Event Title

Isolating and Culturing Methanogens from Fermenter Samples: A First Step Towards Synthetic Biogas Producing Microbial Communities

Presentation Type

Powerpoint Presentation

Start Date

23-4-2019 12:00 AM

End Date

23-4-2019 12:00 AM

Description

Award for Best Undergraduate Oral Presentation.

Abstract

With the threat of climate change upon us, the need for bio renewable energy has never been more necessary. As major influences to our climate, we have the responsibility to take care of our planet and prevent further denaturing. A potential solution is through biogas as a renewable energy source. Biogas can be produced from waste products such as manure from dairy farms and can be converted into electricity. The aim of this project was to isolate and culture the microorganisms responsible for methane production and provide a stable system for biogas delivery. As a first step toward this goal, we developed a simple but effective protocol for isolating and culturing methanogens under anaerobic conditions using anaerobic cylinders and gaspaks to produce an oxygen-depleted environment. Using a sample from a batch fermentation experiment and a pure culture of the methanogen Methanobrevibacter gottschalkii as a control, samples were tested for growth in thioglycolate and Brain Heart Infusion (BHI) media under aerobic and anaerobic conditions. Tubes that exhibited growth exclusively under anaerobiosis were selected and transferred to both SAB and BHI agar plates and grown under anaerobic conditions to obtain isolated colonies. Isolated colonies were then inoculated into hungate tubes (tubes specially designed to culture anaerobes) with corresponding media and allowed to grow. Methane was recorded between 40 ppm and 80 ppm for Methanobrevibacter gottschalkii in BHI and SAB media and above 640 ppm from tubes containing combined mixtures of isolates from the fermenter sample suggesting that they contained either a high concentration of a single methanogen or many different species of methanogens. Mixed culture tubes that tested positive for methane were further isolated using plates containing BHI within anaerobic culturing conditions and tested for methane production until isolated methanogens of a single colony morphology were obtained and could be further characterized.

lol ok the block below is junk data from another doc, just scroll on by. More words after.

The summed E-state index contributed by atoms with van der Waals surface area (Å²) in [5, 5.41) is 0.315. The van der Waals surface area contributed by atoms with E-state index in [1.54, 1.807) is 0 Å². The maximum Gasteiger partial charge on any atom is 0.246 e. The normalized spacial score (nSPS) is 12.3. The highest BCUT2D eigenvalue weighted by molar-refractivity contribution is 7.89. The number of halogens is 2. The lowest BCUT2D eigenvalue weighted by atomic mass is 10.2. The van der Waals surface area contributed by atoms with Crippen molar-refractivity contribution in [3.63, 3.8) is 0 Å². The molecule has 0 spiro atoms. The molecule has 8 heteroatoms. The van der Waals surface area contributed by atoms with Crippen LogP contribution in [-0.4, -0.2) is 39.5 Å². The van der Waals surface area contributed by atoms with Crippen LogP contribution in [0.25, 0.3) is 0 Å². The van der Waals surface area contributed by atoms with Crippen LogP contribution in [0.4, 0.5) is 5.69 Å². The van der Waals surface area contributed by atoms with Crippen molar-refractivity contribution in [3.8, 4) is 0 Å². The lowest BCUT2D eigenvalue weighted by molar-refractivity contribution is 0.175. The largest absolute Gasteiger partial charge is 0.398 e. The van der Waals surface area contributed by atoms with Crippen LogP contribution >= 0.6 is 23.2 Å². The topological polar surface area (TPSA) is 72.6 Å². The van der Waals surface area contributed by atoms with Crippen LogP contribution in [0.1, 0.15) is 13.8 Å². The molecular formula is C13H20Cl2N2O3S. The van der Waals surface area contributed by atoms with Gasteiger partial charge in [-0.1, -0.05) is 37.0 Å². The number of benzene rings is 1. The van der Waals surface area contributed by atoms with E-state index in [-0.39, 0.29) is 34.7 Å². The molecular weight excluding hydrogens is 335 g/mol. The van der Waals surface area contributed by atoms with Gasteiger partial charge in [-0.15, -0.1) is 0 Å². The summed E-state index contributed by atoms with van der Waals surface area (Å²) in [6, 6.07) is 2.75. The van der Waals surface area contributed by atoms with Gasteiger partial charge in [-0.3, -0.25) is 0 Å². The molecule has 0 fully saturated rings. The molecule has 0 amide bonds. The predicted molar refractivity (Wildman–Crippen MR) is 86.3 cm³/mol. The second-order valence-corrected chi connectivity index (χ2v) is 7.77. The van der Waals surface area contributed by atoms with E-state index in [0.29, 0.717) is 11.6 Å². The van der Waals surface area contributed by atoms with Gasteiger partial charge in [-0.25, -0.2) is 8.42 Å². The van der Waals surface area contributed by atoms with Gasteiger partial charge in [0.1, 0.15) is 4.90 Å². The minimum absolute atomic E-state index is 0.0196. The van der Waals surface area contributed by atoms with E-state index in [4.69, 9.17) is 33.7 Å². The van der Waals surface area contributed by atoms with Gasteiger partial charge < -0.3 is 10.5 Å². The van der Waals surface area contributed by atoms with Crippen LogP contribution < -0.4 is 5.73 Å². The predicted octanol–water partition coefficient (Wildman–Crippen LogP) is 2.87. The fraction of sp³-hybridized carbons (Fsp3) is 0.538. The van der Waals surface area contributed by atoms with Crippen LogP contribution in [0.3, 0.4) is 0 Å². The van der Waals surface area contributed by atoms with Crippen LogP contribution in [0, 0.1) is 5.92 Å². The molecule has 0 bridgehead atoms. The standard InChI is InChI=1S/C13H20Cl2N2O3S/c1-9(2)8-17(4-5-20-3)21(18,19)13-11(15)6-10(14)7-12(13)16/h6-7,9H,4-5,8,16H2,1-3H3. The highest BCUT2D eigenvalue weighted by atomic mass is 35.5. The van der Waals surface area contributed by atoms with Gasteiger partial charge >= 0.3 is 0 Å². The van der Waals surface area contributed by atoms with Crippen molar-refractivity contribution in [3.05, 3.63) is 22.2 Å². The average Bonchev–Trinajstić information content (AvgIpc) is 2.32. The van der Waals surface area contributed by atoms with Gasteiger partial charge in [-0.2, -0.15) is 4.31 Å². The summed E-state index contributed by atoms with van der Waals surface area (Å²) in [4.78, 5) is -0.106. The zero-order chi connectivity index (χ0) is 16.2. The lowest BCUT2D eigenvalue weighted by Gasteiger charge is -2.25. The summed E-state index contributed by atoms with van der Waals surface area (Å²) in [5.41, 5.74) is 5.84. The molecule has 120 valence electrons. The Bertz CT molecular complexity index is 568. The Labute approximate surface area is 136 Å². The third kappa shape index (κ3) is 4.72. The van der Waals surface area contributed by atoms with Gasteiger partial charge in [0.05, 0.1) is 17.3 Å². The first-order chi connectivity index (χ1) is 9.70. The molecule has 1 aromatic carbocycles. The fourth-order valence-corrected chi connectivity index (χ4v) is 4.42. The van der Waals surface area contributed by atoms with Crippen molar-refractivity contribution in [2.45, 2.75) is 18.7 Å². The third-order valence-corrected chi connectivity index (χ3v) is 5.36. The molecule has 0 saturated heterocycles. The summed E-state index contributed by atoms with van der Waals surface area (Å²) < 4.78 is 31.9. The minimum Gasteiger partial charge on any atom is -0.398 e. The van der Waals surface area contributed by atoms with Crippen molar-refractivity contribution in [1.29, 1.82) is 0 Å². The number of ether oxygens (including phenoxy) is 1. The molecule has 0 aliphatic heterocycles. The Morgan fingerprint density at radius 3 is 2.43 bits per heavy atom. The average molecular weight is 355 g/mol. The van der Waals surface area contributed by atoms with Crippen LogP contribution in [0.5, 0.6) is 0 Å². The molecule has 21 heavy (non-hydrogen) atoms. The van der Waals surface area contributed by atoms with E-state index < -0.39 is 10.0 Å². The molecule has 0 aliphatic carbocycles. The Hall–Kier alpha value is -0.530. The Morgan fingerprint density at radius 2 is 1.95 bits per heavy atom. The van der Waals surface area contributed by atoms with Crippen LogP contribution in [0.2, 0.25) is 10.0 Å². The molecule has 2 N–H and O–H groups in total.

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Apr 23rd, 12:00 AM Apr 23rd, 12:00 AM

Isolating and Culturing Methanogens from Fermenter Samples: A First Step Towards Synthetic Biogas Producing Microbial Communities

Award for Best Undergraduate Oral Presentation.

Abstract

With the threat of climate change upon us, the need for bio renewable energy has never been more necessary. As major influences to our climate, we have the responsibility to take care of our planet and prevent further denaturing. A potential solution is through biogas as a renewable energy source. Biogas can be produced from waste products such as manure from dairy farms and can be converted into electricity. The aim of this project was to isolate and culture the microorganisms responsible for methane production and provide a stable system for biogas delivery. As a first step toward this goal, we developed a simple but effective protocol for isolating and culturing methanogens under anaerobic conditions using anaerobic cylinders and gaspaks to produce an oxygen-depleted environment. Using a sample from a batch fermentation experiment and a pure culture of the methanogen Methanobrevibacter gottschalkii as a control, samples were tested for growth in thioglycolate and Brain Heart Infusion (BHI) media under aerobic and anaerobic conditions. Tubes that exhibited growth exclusively under anaerobiosis were selected and transferred to both SAB and BHI agar plates and grown under anaerobic conditions to obtain isolated colonies. Isolated colonies were then inoculated into hungate tubes (tubes specially designed to culture anaerobes) with corresponding media and allowed to grow. Methane was recorded between 40 ppm and 80 ppm for Methanobrevibacter gottschalkii in BHI and SAB media and above 640 ppm from tubes containing combined mixtures of isolates from the fermenter sample suggesting that they contained either a high concentration of a single methanogen or many different species of methanogens. Mixed culture tubes that tested positive for methane were further isolated using plates containing BHI within anaerobic culturing conditions and tested for methane production until isolated methanogens of a single colony morphology were obtained and could be further characterized.